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Daily testing vs self-isolation during the COVID-19 pandemic
11 August, 2023
Whilst I was a PhD student at King's College London, I had the opportunity to support the Health Protection Research Unit in Emergency Preparedness and Response (HPRU EPR) during an internship in 2021. I was supported to take the lead for the HPRU on a collaboration with the UK Health Security Agency (UKHSA), NHS Test and Trace, and our sister HPRU at the University of Bristol.
During 2020 and 2021, people who had been in contact with someone with COVID-19 had to self-isolate at home for 10 days. Self-isolation can have a significant impact on those isolating, as well as a wider impact on society and the economy. For example, in just a single week in February 2021, the UK's NHS Test and Trace service identified 191,242 ‘close contacts’ of people with COVID-19, most of whom will have been legally obliged to self-isolate.
To relieve the burden of self-isolation, the UK's Chief Medical Officer requested a project to explore how adults might engage with a system of daily lateral flow tests instead of self-isolation, after contact with someone who has COVID-19. This approach, known as "test-to-enable," allowed close contacts to take a lateral flow test at home once a day for up to 6 days. If the test was negative, they could leave their home for up to 24 hours.
The study was conducted in two phases. The first phase was a pilot study to evaluate engagement with test-to-enable. We sent a survey to and interviewed people who chose to take daily lateral flow tests instead of self-isolating and people who did not want to take a daily test. We found that most people preferred daily testing, but this depended on their background and personal circumstances. Most people also found the testing system easy to use and were relieved to have daily confirmation of their COVID-19 status. Following a negative test, some people found it helpful to be able to carry out essential activities such as shopping or the school run. Whilst there were no activity restrictions imposed during the 24 hours following a negative test during the pilot study, most people were cautious in their behaviour and did not engage in any non-essential activities during this time. They reported fewer risky contacts than before taking part in the trial.
The second phase of the study was a non-inferiority randomised control trial of over 50,000 people, published in The Lancet Respiratory Medicine. The study confirmed that daily testing was non-inferior to self-isolation, which means that the secondary attack rate (the proportion of close contacts of those who were testing or self-isolating who went on to develop COVID-19) was not greater in those who took daily tests. This was important evidence, suggesting that nationally if we used daily testing instead of self-isolation, rates of transmission were unlikely to increase.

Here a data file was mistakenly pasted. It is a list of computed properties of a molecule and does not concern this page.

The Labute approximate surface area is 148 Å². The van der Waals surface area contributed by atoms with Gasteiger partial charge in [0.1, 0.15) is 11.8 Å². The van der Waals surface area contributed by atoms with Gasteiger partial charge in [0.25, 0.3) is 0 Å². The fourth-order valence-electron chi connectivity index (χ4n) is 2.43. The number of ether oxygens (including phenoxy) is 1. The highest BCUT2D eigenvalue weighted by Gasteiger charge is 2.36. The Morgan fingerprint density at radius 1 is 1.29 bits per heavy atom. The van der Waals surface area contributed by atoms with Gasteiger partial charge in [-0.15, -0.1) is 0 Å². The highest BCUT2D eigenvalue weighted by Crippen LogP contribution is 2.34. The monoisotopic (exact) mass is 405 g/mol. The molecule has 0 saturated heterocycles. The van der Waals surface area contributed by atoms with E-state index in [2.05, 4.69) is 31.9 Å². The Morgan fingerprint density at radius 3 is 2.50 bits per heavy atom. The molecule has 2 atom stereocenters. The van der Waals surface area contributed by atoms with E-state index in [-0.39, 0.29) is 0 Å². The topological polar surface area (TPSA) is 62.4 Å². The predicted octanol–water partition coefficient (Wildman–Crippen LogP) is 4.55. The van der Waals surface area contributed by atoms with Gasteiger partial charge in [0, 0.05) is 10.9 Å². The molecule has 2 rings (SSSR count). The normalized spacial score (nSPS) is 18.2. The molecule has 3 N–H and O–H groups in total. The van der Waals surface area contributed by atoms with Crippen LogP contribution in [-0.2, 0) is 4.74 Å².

The findings of this study have important implications for public health policy. They suggest that daily testing can be an effective alternative to self-isolation, and that this approach can be used to reduce the burden of self-isolation on individuals and society.
The work informed UK Government policy recommendations (issued 12th December 2021) in which members of the public were able to take daily lateral flow tests, for seven days, to release themselves from self-isolation. This had an immediate beneficial effect for hundreds of thousands of people in the UK, and many more world-wide.
The study also provides vital evidence to inform public health policy and practice in the event of a future pandemic.
My personal benefits
I am grateful for the opportunity to have been involved in this important study. I gained valuable experience in conducting research, writing scientific papers, and communicating research findings to policymakers. I am also proud to have contributed to the development of a public health policy that has had a positive impact on the lives of so many people. I also found the team that I aspired to be part of, and loitered for long enough that I am now a post doc working on the Response theme of the HPRU EPR.
My future plans
I am now working towards pursuing my research interests in the mental health and wellbeing of children and families, with a new perspective on the public health and policy implications that our research can have. I am excited to continue my work in public health, and I am confident that the skills and experience I have gained from this project will be invaluable in my future research.
For more information about this work:
Daily use of lateral flow devices by contacts of confirmed COVID-19 cases to enable exemption from isolation compared with standard self-isolation to reduce onward transmission of SARS-CoV-2 in England: a randomised, controlled, non-inferiority trial
By: Alex Martin